Every time we click like, follow a link, join a page or a group, we are telling the internet what we want, and the internet will give us more just like that. Just look at all the ads you see now, all chosen just for you. Every click you make determines what you’ll see next.

Google does this every time you search. It records the link you clicked on – all the links you’ve ever clicked on – and uses that knowledge to serve up search choices for you next time that more closely match your profile. It gives you what it has calculated you want. That’s part of Google’s secret sauce.

Eli Pariser wrote an eye-opening book in 2011 called the “Filter Bubble”, which described all the ways that the web’s hidden gatekeepers now build a bubble around us, all in the name of customization. We get the web experience just the way we want it, without even asking for it. More and more we’re living in a house of mirrors, in which everything we are is reflected back on us.

(By the way, I highly recommend Pariser’s TED talk about the Filter Bubble. It’s been viewed more than three and half million times and it’s worth nine minutes of your time too.)

So don’t each of us win when our likes and dislikes rule the web experience? I don’t think so. The danger is real that our minds will become increasingly narrowed by reinforcement of our opinions. The web will just continue to prove us right, in whatever we believe, from rigid political dogma, nutty conspiracy theories, prejudices of all kinds – you name it. It can’t be good to be shown only content that agrees with you.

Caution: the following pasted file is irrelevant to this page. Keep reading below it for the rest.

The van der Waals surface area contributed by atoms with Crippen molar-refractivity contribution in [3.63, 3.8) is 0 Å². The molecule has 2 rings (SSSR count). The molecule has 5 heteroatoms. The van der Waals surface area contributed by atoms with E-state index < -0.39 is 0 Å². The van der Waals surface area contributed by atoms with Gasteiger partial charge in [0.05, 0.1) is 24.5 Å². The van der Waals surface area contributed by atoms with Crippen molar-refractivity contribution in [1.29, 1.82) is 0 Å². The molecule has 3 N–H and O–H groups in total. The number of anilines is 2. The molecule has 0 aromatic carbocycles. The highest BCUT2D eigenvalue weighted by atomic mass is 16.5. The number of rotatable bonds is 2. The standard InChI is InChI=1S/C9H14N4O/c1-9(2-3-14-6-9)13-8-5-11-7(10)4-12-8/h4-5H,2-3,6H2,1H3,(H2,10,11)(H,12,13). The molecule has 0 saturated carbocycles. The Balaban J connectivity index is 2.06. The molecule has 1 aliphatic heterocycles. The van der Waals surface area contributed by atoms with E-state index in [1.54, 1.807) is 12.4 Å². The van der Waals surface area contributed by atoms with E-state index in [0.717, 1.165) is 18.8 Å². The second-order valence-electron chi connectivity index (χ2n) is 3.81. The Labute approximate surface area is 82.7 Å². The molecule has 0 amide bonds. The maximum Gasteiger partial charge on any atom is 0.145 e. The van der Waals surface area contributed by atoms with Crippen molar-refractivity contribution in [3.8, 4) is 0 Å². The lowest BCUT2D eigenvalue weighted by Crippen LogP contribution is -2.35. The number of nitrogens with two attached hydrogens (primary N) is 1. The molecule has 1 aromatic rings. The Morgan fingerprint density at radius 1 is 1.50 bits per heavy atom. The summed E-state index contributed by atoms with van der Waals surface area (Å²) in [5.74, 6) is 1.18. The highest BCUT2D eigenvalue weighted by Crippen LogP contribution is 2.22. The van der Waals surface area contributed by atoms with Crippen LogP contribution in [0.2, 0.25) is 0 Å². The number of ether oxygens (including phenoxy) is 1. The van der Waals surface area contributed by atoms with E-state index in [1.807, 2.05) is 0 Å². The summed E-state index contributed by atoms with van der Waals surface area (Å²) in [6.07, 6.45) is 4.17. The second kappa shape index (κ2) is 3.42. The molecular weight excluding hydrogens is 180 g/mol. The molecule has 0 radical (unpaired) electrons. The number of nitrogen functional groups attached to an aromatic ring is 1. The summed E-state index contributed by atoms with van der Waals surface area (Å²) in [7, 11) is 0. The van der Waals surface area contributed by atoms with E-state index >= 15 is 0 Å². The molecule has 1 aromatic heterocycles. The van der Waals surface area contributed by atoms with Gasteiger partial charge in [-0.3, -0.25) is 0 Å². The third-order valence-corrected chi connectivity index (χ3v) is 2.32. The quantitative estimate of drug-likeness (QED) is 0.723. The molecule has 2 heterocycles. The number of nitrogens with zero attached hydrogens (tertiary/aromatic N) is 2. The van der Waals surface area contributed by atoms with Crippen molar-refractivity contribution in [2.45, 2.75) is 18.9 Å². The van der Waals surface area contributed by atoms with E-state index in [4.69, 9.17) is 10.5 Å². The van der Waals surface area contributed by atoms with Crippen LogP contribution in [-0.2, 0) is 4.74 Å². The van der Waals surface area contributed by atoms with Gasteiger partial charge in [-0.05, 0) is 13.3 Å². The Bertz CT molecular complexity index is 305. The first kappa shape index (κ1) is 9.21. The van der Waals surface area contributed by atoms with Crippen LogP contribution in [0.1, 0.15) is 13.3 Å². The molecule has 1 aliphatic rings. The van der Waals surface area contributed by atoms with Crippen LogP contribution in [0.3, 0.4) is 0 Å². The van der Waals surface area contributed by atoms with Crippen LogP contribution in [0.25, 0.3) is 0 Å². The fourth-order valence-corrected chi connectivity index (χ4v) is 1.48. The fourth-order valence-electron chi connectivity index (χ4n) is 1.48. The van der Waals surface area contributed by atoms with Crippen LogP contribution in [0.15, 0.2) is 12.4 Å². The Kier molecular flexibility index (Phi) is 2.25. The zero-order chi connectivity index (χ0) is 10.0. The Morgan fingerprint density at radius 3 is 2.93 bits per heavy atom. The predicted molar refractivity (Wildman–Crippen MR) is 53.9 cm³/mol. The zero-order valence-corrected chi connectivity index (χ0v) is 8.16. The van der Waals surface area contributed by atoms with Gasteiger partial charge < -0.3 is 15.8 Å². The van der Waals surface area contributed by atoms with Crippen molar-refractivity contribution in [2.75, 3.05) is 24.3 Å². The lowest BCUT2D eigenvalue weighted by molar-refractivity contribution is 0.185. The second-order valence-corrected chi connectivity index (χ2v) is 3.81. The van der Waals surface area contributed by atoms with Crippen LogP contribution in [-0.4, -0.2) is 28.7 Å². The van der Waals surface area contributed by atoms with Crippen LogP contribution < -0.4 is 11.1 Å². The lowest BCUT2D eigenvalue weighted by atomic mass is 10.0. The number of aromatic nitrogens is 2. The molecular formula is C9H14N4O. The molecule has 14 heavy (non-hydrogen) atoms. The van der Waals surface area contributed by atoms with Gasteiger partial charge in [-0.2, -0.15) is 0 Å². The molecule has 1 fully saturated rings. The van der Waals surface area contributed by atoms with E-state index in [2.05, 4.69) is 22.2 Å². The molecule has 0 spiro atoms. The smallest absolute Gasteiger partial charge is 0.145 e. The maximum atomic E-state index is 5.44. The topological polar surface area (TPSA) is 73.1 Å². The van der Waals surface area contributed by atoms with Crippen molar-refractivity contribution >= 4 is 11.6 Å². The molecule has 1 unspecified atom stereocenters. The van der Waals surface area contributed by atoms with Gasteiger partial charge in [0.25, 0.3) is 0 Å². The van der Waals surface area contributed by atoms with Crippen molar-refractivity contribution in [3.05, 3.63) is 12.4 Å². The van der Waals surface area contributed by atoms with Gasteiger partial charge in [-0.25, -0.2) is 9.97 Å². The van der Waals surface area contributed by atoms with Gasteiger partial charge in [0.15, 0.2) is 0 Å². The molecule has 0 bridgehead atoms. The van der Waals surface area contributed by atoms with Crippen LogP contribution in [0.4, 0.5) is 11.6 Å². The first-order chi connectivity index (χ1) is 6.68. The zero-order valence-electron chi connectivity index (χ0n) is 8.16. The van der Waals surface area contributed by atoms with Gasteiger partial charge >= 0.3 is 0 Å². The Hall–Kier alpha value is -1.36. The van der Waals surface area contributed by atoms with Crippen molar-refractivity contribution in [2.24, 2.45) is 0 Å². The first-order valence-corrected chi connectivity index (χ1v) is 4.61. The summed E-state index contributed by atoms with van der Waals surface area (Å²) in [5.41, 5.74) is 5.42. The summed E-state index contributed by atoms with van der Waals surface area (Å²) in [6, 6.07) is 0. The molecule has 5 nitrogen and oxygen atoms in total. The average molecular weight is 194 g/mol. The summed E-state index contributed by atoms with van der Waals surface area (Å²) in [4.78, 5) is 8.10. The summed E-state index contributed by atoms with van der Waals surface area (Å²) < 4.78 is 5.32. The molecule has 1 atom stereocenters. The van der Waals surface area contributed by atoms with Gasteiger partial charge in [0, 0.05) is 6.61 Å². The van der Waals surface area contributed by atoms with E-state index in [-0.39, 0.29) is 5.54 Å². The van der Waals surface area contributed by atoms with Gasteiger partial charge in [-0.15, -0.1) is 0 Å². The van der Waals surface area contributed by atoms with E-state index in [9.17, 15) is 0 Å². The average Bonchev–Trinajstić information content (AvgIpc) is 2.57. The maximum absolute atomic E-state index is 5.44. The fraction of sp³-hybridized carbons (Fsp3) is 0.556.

The fact is that we need to have our beliefs challenged by differing viewpoints. And we need to be available when some serendipitous idea or story comes our way. We have to be there to see it.

I used to buy the New York Times every morning and “read” it from first page to last. I didn’t read everything, but at least I looked at it, bumping by chance into all kinds of stories I never would have sought out: cooking, travel, the chess column, whatever. Now, my news consumption is quite different. I subscribe to the Times web site and I only click on what I want to see. No serendipity here folks.

So don’t blame Facebook or some other online source for serving up a biased agenda. Look in the mirror.

Tuesday, February 16, 2016

What's that tech you're wearing?

I’ve been thinking about wearable technology lately, and I continue to see strides in this space being made, as well as much more to come on the horizon.

The potential for wearable tech has been around for a while, with small sensors, minute power devices (or the use of body heat) and the networking options for small gadgets over short ranges, like NFC. But for a long time this technology was like a solution in search of a problem. It was not until consumer applications were developed that demand reached the tipping point where these devices became a market.

Mention “wearable technology” to some people (as I have) and they react as if it’s a creepy-spooky idea. Then rattle off all the devices that surround us, from fitness trackers, smart watches, Google glasses and so on, and you’ll see the light bulb come on. Once everyday applications become ubiquitous, the idea no longer seems outlandish and consumer demand will take over.